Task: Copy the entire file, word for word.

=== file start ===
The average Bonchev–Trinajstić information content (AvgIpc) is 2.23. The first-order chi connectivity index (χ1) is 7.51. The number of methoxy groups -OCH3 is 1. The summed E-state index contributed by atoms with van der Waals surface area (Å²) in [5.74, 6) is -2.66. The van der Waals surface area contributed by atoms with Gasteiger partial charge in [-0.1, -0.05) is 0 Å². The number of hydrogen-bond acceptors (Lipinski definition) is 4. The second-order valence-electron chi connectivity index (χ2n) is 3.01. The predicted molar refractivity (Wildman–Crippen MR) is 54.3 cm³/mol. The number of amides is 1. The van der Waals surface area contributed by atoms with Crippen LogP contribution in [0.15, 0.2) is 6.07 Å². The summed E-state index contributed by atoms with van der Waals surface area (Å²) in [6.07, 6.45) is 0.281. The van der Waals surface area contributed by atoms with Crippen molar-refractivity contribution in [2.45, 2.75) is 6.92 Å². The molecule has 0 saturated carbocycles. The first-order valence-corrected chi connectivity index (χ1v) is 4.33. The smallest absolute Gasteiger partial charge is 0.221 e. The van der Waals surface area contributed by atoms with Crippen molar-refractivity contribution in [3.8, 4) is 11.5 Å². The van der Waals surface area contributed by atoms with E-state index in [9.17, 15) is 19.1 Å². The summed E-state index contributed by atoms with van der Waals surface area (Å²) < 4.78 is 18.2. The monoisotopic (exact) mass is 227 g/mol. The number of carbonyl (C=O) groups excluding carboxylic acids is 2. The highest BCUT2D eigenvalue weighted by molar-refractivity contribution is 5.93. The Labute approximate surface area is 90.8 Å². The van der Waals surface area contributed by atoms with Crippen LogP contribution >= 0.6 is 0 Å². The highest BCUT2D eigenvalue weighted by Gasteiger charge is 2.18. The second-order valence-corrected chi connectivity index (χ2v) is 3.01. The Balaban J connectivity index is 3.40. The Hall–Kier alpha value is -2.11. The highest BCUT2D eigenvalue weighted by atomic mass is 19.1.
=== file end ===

The average Bonchev–Trinajstić information content (AvgIpc) is 2.23. The first-order chi connectivity index (χ1) is 7.51. The number of methoxy groups -OCH3 is 1. The summed E-state index contributed by atoms with van der Waals surface area (Å²) in [5.74, 6) is -2.66. The van der Waals surface area contributed by atoms with Gasteiger partial charge in [-0.1, -0.05) is 0 Å². The number of hydrogen-bond acceptors (Lipinski definition) is 4. The second-order valence-electron chi connectivity index (χ2n) is 3.01. The predicted molar refractivity (Wildman–Crippen MR) is 54.3 cm³/mol. The number of amides is 1. The van der Waals surface area contributed by atoms with Crippen LogP contribution in [0.15, 0.2) is 6.07 Å². The summed E-state index contributed by atoms with van der Waals surface area (Å²) in [6.07, 6.45) is 0.281. The van der Waals surface area contributed by atoms with Crippen molar-refractivity contribution in [2.45, 2.75) is 6.92 Å². The molecule has 0 saturated carbocycles. The first-order valence-corrected chi connectivity index (χ1v) is 4.33. The smallest absolute Gasteiger partial charge is 0.221 e. The van der Waals surface area contributed by atoms with Crippen molar-refractivity contribution in [3.8, 4) is 11.5 Å². The van der Waals surface area contributed by atoms with E-state index in [9.17, 15) is 19.1 Å². The summed E-state index contributed by atoms with van der Waals surface area (Å²) < 4.78 is 18.2. The monoisotopic (exact) mass is 227 g/mol. The number of carbonyl (C=O) groups excluding carboxylic acids is 2. The highest BCUT2D eigenvalue weighted by molar-refractivity contribution is 5.93. The Labute approximate surface area is 90.8 Å². The van der Waals surface area contributed by atoms with Crippen LogP contribution >= 0.6 is 0 Å². The highest BCUT2D eigenvalue weighted by Gasteiger charge is 2.18. The second-order valence-corrected chi connectivity index (χ2v) is 3.01. The Balaban J connectivity index is 3.40. The Hall–Kier alpha value is -2.11. The highest BCUT2D eigenvalue weighted by atomic mass is 19.1.